Tired of being "stiff-armed" by eBay, the Software and Information Industry Association is signaling its ready to sue over pirated software sales on the dominant online auction site, PC World reports.
SIIA has offered eBay several suggestions for stemming the sale of pirated software on its site, but the auction giant has rejected most of those ideas, said Keith Kupferschmid, senior vice president of the SIIA's antipiracy division. "We are at our last straw here," Kupferschmid said Friday. "If eBay continues to stiff-arm us ... then we will certainly consider litigation as an option."
Chief among the ideas: end one-day and buy-it-now auctions of software, which would "go a long way toward addressing most of our concerns," Kupferschmid said.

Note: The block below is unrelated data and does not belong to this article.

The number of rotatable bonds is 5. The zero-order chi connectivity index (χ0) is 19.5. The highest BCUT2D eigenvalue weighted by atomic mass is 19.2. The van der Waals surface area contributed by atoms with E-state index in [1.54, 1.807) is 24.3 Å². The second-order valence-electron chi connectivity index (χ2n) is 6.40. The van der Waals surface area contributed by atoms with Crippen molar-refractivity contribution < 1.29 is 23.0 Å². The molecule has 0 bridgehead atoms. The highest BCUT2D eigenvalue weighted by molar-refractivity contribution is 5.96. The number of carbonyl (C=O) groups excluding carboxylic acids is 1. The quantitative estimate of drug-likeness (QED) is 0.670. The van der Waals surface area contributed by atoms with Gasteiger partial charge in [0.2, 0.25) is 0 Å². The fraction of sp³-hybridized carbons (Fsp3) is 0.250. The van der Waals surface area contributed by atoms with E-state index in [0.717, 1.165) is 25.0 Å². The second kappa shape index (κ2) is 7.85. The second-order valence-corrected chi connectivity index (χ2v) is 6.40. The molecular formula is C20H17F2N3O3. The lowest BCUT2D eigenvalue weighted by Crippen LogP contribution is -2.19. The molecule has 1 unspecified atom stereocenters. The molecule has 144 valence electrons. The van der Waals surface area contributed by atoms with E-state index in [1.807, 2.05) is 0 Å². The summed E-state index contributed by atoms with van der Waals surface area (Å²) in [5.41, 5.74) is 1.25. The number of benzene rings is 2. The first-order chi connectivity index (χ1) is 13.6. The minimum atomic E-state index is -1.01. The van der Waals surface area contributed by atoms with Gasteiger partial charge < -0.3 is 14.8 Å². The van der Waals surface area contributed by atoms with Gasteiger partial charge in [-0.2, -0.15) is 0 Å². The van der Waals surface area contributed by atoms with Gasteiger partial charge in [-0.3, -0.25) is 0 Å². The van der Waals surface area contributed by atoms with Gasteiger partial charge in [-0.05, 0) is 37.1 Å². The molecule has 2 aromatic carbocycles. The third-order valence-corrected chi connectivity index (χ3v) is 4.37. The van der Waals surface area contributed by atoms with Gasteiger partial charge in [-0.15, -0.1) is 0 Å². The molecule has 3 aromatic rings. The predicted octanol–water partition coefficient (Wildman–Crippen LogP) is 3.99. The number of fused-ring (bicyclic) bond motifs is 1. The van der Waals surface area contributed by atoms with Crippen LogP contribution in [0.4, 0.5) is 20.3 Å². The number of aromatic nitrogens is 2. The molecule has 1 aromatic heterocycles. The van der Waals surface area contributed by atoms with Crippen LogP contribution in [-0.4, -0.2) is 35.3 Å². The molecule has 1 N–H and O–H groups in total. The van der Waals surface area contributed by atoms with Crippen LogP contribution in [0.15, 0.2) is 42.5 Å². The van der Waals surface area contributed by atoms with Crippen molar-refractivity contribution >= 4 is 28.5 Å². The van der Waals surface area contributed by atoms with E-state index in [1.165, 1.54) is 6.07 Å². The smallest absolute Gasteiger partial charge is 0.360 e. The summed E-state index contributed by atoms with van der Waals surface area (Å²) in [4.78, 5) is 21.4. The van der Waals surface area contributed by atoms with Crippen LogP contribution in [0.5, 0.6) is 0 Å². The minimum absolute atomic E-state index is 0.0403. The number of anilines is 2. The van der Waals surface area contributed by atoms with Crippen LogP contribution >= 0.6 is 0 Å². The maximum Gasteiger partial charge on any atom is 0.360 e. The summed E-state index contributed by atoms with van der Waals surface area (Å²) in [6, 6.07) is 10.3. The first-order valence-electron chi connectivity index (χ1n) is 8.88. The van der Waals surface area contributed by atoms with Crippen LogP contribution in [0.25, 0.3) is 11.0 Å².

Tiffany's lost a recent suit against eBay based on trademark infringement, but the SIIA would proceed under a secondary copyright infringement theory, Kupferschmid said.
The Digital Millennium Copyright Act (DMCA) of 1998 and other copyright law sets out strong standards for secondary copyright infringement, Kupferschmid said. U.S. copyright law allows lawsuits for vicarious infringement, when the defendant has the ability to stop infringing activity and has a direct financial interest in the infringement.